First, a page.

Liberty HealthShare: Too Good To Be True?
With the new Affordable Care Act (ACA) now passed into law and in full effect, people are wondering what options they have to pay for their medical costs. One approach that isn’t commonly talked about is healthcare sharing or medical cost sharing. It is acknowledged in the ACA, but many people do not know about it. Of those who have heard of medical cost sharing, many are confused as to what it really is and how it works. Let’s start by saying medical cost sharing it IS NOT insurance, it IS legal, and it has been around for quite some time in faith communities. In fact, it is a biblical approach to paying for unexpected and unaffordable healthcare costs.
First Annual "Run For Your Health" At The Akron Marathon!
The Liberty HealthShare relay team embarks on a new health challenge. The Liberty HealthShare "Run for Your Health" Team: Brandi Heim, Brandon Fabris, Peter Backer, Executive Director Dale Bellis, and Robyn Hughes. In keeping with our commitment to good health, Liberty HealthShare staff, members, and supporters formed a five-person relay team to run in the Akron Marathon on September 27, 2014.
Provisional Member Program - Making Healthy Lifestyle Choices
...with goals, a time frame, and a push from Sue! Bill Downey, Provisional Member (L); Sue Rohr, Liberty HealthShare Health Coach (R) One of the options Liberty HealthShare offers to potential members is the Provisional Membership. Particularly when pre-existing conditions are responsive to lifestyle changes, prospective members have the option to enroll as a provisional member. The Provisional Member submits an additional $80 share amount per month, is assigned a health coach, and follows a personalized treatment plan agreed upon by the member to change and improve their condition. Many Provisional Members have experienced significant life changes and successes.
Review Of The Self Pay-Patient, By Sean Parnell
While members of Liberty HealthShare may not see themselves as self-pay patients, in the legal realm of medical payments, that is exactly how they are considered. Sean Parnell, author of the blog TheSelfPayPatient.com and the book The Self-Pay Patient: Affordable Healthcare Choices in the Age of Obamacare, lays out a field guide to the many options available to people who have decided to take the self-pay route.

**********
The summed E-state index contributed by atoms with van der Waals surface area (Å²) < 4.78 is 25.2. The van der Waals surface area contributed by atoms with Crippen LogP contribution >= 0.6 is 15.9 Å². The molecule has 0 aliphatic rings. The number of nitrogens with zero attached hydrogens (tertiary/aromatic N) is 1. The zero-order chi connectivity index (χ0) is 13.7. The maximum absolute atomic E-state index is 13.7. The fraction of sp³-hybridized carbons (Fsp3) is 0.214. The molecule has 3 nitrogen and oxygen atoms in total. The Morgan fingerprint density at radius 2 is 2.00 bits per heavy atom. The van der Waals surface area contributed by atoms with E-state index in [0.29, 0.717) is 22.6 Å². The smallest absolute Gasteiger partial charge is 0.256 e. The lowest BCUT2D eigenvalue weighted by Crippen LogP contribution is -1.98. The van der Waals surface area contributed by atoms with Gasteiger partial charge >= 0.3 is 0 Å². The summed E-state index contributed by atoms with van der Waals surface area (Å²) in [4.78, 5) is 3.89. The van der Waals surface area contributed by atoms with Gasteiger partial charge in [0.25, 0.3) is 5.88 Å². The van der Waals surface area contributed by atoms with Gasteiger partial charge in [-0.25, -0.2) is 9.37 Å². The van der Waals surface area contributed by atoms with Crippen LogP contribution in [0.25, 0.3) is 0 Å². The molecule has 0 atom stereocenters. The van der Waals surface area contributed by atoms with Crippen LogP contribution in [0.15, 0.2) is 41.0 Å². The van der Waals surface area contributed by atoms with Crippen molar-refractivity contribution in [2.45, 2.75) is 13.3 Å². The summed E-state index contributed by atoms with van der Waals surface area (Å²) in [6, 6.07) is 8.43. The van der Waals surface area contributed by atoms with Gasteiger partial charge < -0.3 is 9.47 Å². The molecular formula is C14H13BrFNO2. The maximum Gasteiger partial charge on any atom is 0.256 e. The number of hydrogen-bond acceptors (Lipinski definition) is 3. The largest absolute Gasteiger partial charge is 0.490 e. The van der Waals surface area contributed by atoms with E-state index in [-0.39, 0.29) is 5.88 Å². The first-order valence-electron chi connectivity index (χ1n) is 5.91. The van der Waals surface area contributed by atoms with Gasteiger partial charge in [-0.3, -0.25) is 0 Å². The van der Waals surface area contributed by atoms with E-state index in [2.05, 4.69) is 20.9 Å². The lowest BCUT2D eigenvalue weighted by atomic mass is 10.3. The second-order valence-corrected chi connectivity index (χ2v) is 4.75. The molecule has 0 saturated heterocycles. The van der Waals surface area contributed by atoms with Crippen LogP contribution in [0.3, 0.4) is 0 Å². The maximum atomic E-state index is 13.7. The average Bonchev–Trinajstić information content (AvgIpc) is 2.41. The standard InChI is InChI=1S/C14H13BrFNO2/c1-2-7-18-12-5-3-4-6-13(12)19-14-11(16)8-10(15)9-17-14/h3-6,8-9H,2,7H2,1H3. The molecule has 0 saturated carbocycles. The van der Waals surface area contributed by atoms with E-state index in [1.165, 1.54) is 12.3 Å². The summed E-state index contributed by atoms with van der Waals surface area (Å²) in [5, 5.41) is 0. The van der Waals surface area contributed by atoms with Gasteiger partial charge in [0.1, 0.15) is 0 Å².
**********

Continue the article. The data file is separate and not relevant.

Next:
Everything You Need To Know About Healthcare, You Learned In Kindergarten
Liberty HealthShare brings like-minded individuals together to share in each other’s medical expenses. It’s voluntary, cooperative, and supportive. The primary motivation that makes Liberty HealthShare succeed is compassion - people helping people!
A Member's ID Card Experience
Maryann Fitzpatrick recently shared her experience with submitting her Liberty HealthShare member ID card at a provider's office. Here are excerpts from her Facebook post: I used my membership card for the first time today, first at my new primary, and later at a specialist he referred me to. Neither office was familiar with the concept (of healthcare sharing), but both were intrigued.
Doctor, Impressed With Liberty, Joins!
In the fight for healthcare freedom, Dr. Elaina George takes a stand. Dr. Elaina George is a Board Certified Otolaryngologist, a solo practitioner in private practice, and a small business owner, so she understands the struggles associated with our changing healthcare system.
Healthy Baby, With 84% Discount On Vaccines*
When Liberty HealthShare members Matthew Bellis and Jessica Bird-Bellis decided it was time for their young son Davyd to get his shots, they consulted with their doctor. He recommended a round of seven vaccines and boosters, a dramatic procedure for which the Bellis' admit they were not ready.
"Affordable" Shouldn't Mean An Increase In Costs
The Affordable Care Act boasts one specific feature: that it is "affordable" to Americans. Yet according to an article from the National Journal, an overwhelming majority of individuals have reported an increase in costs. ("Obama's Affordable Care Act Looking a Bit Unaffordable" National Journal, 2013)